I hope this answer will help you in two ways: It should help avoid unnecessary expense being incurred and it should also help you recruit software engineers to build your project.
Before you spend a single dime on building, I'd encourage you to validate the idea itself with potential customers. Identify the kind of person you are thinking of solving a problem for, and just explain the high-level concept. Make sure that a sufficient percentage of them are saying "yes, I need this." Then, really distill the idea further into a single piece of functionality that this customer base says they want.
There are tools that allow for "drag & drop prototyping" like fluid.io that you can use to create a clickable walkthrough of the user flow you're looking to create. The more that you can do to validate the idea and focus it, the more you can define your "Minimum Viable Product."
If you can't find enough of your potential customers to get excited about the idea, I would advise against hiring anyone to implement anything.
That said, it's also a lot easier to recruit talent when you can say "I spoke to 100 potential customers and 40 of them said they would use this" or better yet, pay for it.
Convincing anyone to work on your idea will be considerably easier if you can show some existing proof or interest around the idea.
From there, your best source (assuming you don't have a network of people to draw from) might be local colleges & universities. I would advise against hiring online or working virtually with someone when you are new to building product.
I'd be happy to talk to you about your project, how to validate the concept and how - if you decide to pursue it - to hire good talent.
Best of luck!
I have encountered similar challenges when both hiring for a company on a tight budget as well as when implementing my own product ideas. There are a few paths you can take here depending on what you are trying to create.
For well-known domains with tight specs, you can go with fairly inexpensive contractors offering their services via elance.com or odesk.com.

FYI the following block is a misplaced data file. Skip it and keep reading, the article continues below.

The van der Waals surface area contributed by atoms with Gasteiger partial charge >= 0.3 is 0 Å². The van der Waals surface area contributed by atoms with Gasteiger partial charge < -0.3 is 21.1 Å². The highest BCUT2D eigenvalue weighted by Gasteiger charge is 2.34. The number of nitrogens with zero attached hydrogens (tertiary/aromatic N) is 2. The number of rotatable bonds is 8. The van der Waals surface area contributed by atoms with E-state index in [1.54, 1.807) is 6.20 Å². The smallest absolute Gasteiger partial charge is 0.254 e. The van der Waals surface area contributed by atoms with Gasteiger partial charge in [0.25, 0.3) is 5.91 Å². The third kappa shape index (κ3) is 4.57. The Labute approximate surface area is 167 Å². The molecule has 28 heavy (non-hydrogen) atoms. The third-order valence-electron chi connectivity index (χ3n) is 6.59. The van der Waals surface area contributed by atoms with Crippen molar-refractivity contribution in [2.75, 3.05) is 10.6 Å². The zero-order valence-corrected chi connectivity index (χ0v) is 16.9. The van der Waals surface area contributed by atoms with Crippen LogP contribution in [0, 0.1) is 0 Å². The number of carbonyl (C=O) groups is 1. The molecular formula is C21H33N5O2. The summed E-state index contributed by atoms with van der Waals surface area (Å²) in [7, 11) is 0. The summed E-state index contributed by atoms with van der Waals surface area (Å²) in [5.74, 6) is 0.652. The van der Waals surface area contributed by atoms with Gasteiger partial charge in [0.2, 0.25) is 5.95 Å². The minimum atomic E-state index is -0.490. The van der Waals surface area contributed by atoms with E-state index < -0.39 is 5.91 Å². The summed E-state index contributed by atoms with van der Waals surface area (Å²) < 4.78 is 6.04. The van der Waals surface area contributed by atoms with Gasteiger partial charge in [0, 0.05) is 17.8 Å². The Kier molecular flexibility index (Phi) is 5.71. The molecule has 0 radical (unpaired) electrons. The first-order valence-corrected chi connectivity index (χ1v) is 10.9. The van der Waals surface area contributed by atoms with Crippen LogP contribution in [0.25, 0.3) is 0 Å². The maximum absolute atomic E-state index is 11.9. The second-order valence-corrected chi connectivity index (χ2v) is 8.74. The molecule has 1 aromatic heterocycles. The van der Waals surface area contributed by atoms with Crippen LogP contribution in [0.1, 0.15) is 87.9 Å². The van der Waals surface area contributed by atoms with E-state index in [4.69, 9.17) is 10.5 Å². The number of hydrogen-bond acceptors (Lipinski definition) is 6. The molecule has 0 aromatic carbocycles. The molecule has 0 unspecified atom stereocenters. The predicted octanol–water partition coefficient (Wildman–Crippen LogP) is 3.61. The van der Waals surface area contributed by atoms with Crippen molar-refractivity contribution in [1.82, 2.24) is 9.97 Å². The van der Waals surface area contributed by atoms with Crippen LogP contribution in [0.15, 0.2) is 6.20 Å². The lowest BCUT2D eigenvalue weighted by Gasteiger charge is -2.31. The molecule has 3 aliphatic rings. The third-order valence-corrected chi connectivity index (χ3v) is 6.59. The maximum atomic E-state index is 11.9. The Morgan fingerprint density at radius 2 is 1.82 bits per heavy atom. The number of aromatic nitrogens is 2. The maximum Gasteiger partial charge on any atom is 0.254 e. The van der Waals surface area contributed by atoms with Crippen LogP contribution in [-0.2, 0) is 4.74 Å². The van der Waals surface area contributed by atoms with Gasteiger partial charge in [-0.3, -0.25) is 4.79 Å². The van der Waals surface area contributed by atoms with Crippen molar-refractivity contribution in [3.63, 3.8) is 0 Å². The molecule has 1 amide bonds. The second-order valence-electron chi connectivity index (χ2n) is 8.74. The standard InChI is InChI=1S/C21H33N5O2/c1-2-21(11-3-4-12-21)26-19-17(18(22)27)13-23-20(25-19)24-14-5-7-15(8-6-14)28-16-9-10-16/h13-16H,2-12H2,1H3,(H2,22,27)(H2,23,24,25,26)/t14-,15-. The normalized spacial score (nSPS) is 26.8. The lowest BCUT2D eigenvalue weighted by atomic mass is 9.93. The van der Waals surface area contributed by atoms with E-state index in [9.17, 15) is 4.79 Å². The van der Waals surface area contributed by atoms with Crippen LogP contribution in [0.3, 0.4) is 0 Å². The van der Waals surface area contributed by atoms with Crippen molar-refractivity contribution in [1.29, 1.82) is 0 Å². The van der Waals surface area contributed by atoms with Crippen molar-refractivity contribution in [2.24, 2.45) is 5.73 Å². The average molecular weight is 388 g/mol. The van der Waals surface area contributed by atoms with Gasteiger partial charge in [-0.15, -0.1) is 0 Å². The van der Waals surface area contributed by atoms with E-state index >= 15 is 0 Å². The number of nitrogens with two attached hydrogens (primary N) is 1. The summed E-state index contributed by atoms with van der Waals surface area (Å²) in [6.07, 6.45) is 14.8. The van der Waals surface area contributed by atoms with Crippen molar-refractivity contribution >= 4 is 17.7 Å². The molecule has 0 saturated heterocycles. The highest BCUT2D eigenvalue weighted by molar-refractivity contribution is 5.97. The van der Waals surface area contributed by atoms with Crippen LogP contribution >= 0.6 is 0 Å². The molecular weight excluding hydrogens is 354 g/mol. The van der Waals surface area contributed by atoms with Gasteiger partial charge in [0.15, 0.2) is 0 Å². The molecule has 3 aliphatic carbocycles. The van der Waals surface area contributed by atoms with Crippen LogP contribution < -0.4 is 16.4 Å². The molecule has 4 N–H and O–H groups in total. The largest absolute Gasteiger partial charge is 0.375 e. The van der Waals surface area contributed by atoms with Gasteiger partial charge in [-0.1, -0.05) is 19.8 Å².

If you have a high level vision of your mobile app but still need to identify product market fit, you have a couple options:
1. Build it yourself even if you don't have a technical background. The barrier for entry on mobile prototyping has been lowered thanks to WYSIWYG editors such as Appery.io which will work across Android, iOS and Windows Phone platforms.
2. Participate in a Hackathon. Folks at most of these events are young, friendly and looking to network. So if you have a compelling idea and can offer value towards the project (i.e. design, art, etc), you will find many like-minded folks who are willing to pair up with you. If you are not located in a tech centric city, you can always join virtual hackathon events via Hacker League https://www.hackerleague.org/.
If you have additional questions, ping me via clarity and I am happy to discuss further.
From my experience I always start with my local network connections. I then would look for "app developer meetups" in my area for networking opportunities.
You can choose portals like Elance, Odesk etc. to find the best developer for your app
An other resource you could test the water in is http://www.theymakeapps.com . They have a pretty extensive listing of app developers, along with information on what platforms they build on, and how much an app usually costs.
Your question "finding and hiring affordable software engineers" would make me ponder your current business plan - idea ... I would ask myself first... how is this app going to fund itself over time?
You mentioned affordable software engineers which begs the question have you worked up a start-up / launch budget?
Most apps take about 100+ hours to get to version 1 beta ... plug in the current development rates from your research to help with your budget numbers
Here is a great video that takes you behind the scenes of the making of the Airbnb iPhone App...its a great snap shot of app creation.
There are many "affordable" but extremely busy engaged developers available...I suggest that you understand your numbers first before engaging with a company.
Hope that helps you get going in the right direction.